April 23, 2007, captain Ray Bowyer was flying a routine
passenger flight for the civilian airliner Aurigny Air Services,
when he and his passengers gained progressively clearer
views of two UFOs during a 12 to 15-minute period. Bowyer
had 18 years of flying experience, and the 45-minute flight
was one that he had completed every working day for more
than 8 years.
80-miles (130 km) journey of 45 minutes took them from
Southampton on the southern coast of England, southwestwards
to Alderney, being 10 miles (16 km) from France, and the
northernmost of the Channel Islands. Their particular
flight path had them converging on two enormous, seemingly
stationary and identical airborne craft, which emanated
brilliant yellow light.
pilot of a plane near Sark, some 25 miles (40 km) to the
south, confirmed the presence, general position and altitude
of the first object from the opposite direction. Radar
traces also seemed to register the presence of an object,
which Ray Bowyer believed to be correlated with the position
and time of the sighting. A study by David Clarke, however,
could not establish a definite link, as the radar reflections
of passenger ferries may have affected at least some of
April 23 observation was preceded, ten weeks earlier,
by a sighting of an initial two, and a subsequent twenty
to twenty five unexplained lights in formation over the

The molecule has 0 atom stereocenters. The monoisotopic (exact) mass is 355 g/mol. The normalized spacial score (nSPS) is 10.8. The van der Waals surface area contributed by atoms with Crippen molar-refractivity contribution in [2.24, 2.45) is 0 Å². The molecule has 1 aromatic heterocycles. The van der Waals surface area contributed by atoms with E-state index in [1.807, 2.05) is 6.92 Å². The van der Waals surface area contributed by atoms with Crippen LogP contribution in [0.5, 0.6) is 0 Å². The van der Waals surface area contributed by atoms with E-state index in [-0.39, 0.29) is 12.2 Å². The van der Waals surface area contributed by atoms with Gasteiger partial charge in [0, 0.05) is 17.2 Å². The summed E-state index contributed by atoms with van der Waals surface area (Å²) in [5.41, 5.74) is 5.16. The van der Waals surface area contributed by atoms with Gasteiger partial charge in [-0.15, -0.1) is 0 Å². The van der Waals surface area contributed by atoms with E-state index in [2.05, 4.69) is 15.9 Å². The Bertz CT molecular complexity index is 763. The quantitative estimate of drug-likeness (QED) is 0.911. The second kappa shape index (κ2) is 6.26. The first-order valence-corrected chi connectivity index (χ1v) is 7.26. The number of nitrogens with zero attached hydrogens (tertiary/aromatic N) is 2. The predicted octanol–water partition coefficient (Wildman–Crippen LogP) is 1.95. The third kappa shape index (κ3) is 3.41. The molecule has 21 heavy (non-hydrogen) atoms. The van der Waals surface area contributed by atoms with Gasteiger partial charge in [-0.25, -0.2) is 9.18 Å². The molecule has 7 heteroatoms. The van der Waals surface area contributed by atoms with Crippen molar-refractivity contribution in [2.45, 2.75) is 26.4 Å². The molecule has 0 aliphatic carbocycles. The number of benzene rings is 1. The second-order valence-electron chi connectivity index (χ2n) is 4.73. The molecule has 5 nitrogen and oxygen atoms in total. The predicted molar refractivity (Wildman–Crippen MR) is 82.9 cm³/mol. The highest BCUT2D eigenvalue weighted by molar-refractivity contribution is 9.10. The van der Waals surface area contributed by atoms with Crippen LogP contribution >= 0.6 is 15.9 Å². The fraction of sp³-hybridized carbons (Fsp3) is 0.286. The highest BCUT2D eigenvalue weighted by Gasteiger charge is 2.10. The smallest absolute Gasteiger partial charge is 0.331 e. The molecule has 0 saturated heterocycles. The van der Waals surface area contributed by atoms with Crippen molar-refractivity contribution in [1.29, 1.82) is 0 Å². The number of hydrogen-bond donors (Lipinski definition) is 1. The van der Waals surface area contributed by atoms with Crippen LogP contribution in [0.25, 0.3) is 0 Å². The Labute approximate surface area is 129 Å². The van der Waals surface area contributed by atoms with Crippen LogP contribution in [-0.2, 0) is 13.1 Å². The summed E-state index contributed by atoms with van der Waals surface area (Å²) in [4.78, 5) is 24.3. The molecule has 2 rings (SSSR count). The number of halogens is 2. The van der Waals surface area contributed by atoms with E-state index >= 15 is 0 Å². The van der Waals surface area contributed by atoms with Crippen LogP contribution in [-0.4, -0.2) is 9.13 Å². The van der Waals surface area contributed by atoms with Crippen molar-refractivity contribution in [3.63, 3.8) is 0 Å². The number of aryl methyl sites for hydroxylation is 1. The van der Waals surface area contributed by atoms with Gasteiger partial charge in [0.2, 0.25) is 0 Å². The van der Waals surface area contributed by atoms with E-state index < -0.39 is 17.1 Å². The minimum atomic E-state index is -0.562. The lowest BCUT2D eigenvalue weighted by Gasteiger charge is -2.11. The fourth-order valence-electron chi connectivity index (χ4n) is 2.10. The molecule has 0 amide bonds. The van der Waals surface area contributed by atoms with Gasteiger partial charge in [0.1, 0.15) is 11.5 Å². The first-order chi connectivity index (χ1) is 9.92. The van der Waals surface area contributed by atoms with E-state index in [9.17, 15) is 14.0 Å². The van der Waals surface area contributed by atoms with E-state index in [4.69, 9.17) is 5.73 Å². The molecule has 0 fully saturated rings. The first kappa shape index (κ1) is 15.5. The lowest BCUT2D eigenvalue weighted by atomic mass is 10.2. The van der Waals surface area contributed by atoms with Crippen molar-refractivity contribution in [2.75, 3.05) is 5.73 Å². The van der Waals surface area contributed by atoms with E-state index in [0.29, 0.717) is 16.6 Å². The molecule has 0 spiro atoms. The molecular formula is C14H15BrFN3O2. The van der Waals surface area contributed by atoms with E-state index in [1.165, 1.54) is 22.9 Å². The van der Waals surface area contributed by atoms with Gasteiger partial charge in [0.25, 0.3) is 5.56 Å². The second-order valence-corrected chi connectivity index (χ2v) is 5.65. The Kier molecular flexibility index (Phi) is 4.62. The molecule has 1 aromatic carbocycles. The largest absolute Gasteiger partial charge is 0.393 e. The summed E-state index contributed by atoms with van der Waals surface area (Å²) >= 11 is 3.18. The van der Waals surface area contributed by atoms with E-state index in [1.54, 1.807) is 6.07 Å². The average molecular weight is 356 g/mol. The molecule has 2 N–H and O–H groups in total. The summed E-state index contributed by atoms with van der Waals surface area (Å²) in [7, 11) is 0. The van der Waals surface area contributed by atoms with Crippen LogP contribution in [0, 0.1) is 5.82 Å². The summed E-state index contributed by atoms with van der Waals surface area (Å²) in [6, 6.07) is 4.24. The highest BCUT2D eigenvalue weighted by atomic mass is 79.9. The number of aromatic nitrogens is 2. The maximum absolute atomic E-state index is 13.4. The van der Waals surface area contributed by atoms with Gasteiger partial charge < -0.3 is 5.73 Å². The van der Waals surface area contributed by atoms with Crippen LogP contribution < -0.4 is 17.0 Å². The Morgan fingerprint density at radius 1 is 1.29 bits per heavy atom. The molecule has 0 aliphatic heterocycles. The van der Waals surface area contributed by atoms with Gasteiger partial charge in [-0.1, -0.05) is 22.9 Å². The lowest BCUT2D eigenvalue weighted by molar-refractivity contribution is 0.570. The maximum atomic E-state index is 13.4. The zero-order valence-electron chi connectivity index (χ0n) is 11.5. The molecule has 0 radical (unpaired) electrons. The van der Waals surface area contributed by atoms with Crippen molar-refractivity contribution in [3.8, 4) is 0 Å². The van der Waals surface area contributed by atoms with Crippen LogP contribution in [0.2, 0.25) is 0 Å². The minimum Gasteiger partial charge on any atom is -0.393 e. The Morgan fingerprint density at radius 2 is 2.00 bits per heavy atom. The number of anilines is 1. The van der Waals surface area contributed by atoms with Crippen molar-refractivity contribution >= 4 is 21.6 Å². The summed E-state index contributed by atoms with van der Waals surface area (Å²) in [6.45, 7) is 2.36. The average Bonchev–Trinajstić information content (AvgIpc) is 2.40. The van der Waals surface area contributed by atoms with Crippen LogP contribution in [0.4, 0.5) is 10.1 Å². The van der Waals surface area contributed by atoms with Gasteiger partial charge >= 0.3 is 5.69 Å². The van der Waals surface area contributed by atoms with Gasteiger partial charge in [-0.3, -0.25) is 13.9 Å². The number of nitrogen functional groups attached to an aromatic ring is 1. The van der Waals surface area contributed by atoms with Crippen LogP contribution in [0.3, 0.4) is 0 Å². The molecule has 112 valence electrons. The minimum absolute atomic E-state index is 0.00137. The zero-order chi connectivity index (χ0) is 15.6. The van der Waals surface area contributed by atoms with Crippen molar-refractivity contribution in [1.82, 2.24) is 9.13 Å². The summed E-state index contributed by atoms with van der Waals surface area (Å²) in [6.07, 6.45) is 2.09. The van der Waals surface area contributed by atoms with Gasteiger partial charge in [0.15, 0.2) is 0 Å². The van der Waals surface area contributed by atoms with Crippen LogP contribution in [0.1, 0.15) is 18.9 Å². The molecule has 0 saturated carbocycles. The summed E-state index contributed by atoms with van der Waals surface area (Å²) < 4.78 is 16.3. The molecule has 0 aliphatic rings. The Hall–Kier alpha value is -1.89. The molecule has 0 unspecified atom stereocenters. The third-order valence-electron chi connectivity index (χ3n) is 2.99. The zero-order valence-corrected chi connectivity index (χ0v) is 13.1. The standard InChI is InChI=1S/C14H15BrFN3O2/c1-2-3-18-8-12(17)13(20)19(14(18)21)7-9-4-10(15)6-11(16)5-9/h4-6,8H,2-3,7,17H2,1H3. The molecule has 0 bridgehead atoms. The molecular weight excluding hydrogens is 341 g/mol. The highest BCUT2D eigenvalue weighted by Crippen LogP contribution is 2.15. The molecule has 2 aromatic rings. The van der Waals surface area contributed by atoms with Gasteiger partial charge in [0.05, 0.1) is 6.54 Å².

northern extremity of Alderney's coastline. These were
noticed at 6:15 AM on February 14 by builder Paul Gaudion.
passengers of flight A-Line 544 departed in a BN2a Mk3
Trislander aircraft at 2:00 PM in fine weather with good
visibility. They rose to an altitude of 4,000 ft (1,200
m) and were cruising on autopilot about 10 miles (16 km)
south of the Isle of Wight, when captain Bowyer was doing
paper work and looking out for other aircraft. At this
point he noticed, exactly in the direction of Guernsey,
i.e. southwest and twelve o'clock ahead, what appeared
to be a brilliant yellow lamp or light. He considered
that it might be an aeroplane, or alternatively, reflections
from the ground, as Guernsey was immediately behind it.
The reflection of the sun off a greenhouse was a possibility,
but surprisingly, for a minute and then a couple of minutes,
the apparition continued.